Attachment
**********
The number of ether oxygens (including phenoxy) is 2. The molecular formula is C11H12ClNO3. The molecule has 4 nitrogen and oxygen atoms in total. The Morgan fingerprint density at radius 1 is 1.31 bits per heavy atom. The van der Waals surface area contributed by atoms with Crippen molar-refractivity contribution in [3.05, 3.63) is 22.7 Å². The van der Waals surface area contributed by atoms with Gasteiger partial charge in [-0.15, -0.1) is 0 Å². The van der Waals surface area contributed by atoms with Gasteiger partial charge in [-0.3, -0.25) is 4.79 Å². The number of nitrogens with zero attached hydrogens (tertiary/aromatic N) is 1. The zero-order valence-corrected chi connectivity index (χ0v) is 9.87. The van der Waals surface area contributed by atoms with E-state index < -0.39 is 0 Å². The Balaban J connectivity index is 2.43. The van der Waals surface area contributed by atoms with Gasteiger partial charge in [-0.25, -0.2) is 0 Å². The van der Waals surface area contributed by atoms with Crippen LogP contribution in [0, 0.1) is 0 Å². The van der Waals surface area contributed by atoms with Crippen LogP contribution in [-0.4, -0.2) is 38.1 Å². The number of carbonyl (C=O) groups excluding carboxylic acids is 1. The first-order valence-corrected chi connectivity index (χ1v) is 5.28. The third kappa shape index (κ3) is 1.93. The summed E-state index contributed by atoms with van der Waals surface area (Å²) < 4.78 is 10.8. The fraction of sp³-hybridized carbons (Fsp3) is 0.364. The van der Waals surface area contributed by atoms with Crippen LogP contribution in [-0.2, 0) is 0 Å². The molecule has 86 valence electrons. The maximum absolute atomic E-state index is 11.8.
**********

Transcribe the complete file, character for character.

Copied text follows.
The number of ether oxygens (including phenoxy) is 2. The molecular formula is C11H12ClNO3. The molecule has 4 nitrogen and oxygen atoms in total. The Morgan fingerprint density at radius 1 is 1.31 bits per heavy atom. The van der Waals surface area contributed by atoms with Crippen molar-refractivity contribution in [3.05, 3.63) is 22.7 Å². The van der Waals surface area contributed by atoms with Gasteiger partial charge in [-0.15, -0.1) is 0 Å². The van der Waals surface area contributed by atoms with Gasteiger partial charge in [-0.3, -0.25) is 4.79 Å². The number of nitrogens with zero attached hydrogens (tertiary/aromatic N) is 1. The zero-order valence-corrected chi connectivity index (χ0v) is 9.87. The van der Waals surface area contributed by atoms with E-state index < -0.39 is 0 Å². The Balaban J connectivity index is 2.43. The van der Waals surface area contributed by atoms with Gasteiger partial charge in [-0.25, -0.2) is 0 Å². The van der Waals surface area contributed by atoms with Crippen LogP contribution in [0, 0.1) is 0 Å². The van der Waals surface area contributed by atoms with Crippen LogP contribution in [-0.4, -0.2) is 38.1 Å². The number of carbonyl (C=O) groups excluding carboxylic acids is 1. The first-order valence-corrected chi connectivity index (χ1v) is 5.28. The third kappa shape index (κ3) is 1.93. The summed E-state index contributed by atoms with van der Waals surface area (Å²) < 4.78 is 10.8. The fraction of sp³-hybridized carbons (Fsp3) is 0.364. The van der Waals surface area contributed by atoms with Crippen LogP contribution in [-0.2, 0) is 0 Å². The molecule has 86 valence electrons. The maximum absolute atomic E-state index is 11.8.